How the Remarkable Tour de France Trophy Has Evolved over a Decade
Hand-sculpting the one-of-a-kind prize since 2011, revered Czech glassmaker Lasvit has also worked with the Campana Brothers, Kengo Kuma, and Zaha Hadid
Winning the Tour de France is one of the world’s greatest athletic achievements. Speeding through tight twists and turns of the Alps, Massif Central, Pyrénées, Jura, and Vosges mountain ranges, approximately 20 teams of eight riders compete in more than 20 days’ worth of arduous routes from Nice to Paris until the winners cross the finish line, this year on September 20.
Such a dynamic challenge deserves a trophy unlike any other, and since 2011, that award has been constructed by Škoda Auto with the talented artisans of Czech glassmakers Lasvit. “Each year I try to find something that makes that year specific,” says Škoda Auto’s head of interior design architecture, Peter Olah, who has conceived the Tour de France trophy for the past decade. “We created an icon, but we still want to bring something new each year; if contestants win a number of times, each year they get a trophy that is slightly different.”
Each trophy, made from a single piece of handblown glass, starts with the same towering cylindrical design and is then customized with a unique geometrical pattern that takes a master craftsman approximately three days to cut. (A green glass version is awarded to the green jersey overall points leader.) Each piece weighs just over eight pounds and is nearly two feet tall. “They say you always like the youngest child the most—for the Tour de France trophies I’ve designed, this is true,” Olah tells Galerie. “The newest one is always my favorite until we create another one. I like hearing feedback on designs—women like the complicated and glossy designs more, while men like technical designs.”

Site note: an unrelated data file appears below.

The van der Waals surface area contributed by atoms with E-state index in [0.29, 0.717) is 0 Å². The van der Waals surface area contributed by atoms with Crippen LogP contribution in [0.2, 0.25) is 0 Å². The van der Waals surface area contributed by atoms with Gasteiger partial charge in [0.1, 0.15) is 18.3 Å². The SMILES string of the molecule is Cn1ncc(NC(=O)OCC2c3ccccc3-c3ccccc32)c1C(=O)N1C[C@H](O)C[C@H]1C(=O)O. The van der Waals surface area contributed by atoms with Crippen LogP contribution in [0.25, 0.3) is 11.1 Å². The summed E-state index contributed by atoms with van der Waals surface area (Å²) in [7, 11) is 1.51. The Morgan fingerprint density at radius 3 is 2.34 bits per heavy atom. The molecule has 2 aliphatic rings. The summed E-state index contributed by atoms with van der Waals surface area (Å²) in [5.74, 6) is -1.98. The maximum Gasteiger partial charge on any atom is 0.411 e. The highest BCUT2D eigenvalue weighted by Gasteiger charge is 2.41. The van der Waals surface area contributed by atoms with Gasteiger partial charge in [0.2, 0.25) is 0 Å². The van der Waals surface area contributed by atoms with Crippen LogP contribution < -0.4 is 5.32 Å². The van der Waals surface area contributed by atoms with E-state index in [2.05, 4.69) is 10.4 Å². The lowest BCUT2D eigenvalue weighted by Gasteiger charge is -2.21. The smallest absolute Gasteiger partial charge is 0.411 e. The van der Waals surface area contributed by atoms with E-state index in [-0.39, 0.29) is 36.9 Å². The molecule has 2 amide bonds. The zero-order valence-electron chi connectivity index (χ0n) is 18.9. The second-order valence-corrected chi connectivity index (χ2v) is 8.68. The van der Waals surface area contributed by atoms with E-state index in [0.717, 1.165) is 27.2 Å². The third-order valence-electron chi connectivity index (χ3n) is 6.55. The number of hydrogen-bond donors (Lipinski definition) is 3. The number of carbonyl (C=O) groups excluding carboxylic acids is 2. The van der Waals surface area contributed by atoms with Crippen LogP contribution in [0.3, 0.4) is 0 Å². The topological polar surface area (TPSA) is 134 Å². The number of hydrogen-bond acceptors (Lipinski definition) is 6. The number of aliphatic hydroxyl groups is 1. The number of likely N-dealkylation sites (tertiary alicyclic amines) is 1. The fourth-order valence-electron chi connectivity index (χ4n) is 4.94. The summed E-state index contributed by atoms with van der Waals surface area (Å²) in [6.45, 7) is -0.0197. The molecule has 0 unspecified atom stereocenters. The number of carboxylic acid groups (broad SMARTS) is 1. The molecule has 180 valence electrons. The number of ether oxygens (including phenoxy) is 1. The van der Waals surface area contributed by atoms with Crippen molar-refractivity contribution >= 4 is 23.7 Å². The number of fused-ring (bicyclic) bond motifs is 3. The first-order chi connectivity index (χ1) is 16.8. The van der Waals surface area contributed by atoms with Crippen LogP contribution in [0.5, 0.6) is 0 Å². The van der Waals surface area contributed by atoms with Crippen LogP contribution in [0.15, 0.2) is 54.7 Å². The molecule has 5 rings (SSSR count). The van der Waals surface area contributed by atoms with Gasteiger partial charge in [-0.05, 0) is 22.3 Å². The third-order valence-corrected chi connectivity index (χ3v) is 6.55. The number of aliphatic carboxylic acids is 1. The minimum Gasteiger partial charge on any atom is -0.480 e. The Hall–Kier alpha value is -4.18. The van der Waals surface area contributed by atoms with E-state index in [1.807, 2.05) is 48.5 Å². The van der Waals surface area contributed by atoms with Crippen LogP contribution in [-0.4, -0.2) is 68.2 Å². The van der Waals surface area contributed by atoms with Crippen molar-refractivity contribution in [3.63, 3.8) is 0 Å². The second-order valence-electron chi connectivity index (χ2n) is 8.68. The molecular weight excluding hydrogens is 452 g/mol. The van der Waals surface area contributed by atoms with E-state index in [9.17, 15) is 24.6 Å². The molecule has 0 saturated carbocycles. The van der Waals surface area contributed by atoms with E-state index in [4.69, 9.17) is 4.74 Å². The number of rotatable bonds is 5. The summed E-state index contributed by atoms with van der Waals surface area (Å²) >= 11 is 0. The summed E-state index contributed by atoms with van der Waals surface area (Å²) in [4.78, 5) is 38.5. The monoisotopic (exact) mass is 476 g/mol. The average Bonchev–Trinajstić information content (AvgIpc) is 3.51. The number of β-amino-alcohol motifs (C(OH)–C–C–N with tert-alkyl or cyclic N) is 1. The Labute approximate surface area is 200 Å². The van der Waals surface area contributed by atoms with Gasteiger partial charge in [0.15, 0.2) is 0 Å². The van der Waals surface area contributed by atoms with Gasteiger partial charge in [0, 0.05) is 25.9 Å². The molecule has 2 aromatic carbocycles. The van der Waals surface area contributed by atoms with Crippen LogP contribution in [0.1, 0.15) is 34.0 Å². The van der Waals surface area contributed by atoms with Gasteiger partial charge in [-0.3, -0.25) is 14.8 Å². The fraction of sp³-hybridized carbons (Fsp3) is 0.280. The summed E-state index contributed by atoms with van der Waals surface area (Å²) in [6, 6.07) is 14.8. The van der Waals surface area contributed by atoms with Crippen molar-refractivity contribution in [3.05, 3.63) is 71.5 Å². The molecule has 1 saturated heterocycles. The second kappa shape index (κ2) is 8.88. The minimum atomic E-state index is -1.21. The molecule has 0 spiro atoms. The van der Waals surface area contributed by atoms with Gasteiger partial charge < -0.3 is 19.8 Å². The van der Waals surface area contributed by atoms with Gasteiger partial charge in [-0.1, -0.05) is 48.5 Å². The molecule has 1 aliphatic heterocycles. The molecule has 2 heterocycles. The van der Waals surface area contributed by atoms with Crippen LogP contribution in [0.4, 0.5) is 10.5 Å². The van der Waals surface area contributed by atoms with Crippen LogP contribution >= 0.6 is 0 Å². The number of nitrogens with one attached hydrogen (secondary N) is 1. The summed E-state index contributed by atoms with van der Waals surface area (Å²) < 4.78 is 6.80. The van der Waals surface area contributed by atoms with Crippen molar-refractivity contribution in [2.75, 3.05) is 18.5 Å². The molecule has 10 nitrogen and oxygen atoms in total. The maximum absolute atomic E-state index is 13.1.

This year’s 23-day race culminated on September 20, when Tadej Pogacar crossed the finish line after an arduous 21 days of riding; the first Slovenian to win, he was also the mountains leader and youngest winner. Trophies are awarded to the leaders in overall classification, mountains, youngest rider, and overall points. (Irishman Sam Bennett took home the green trophy.) “I think about the final ceremony as a coronation,” says Olah. “The winner will get the trophy, which will make him even taller.”
The official main sponsor and vehicle partner of the Tour de France for 16 years, Czech automaker Škoda wanted the trophy to be “an ambassador” of the country’s rich glassmaking tradition, hence the long-standing collaboration with Lasvit, who has worked with some of the greatest names in art and design, including the Campana Brothers, Kengo Kuma, and Zaha Hadid. And while the victory is an emotional high for the athletes, the trophy designers, too, share in the exhilaration. “The most emotional experience for me was the final ceremony in 2011, when I designed the trophy for the first time,” Olah says. “Today, it is emotional again, because in the race is my fellow countryman Peter Sagan, who has several trophies at home already. When I create a Tour de France trophy now, I know that maybe I am creating it for another Slovak.”
The finish line is along one of France’s most picturesque boulevards—Paris’s Champs-Elysées—but it wasn’t the setting that had the greatest influence on the trophy’s design. “Actually, the shape of the trophy is entangled with the story of the race,” says Olah. “The handblown artwork is the same diameter on both ends but narrows in the middle. The bottom resembles the beginning of the race, where there are many racers, the middle shows how the field of racers is getting thinner, and the top of the trophy shows the winner himself.”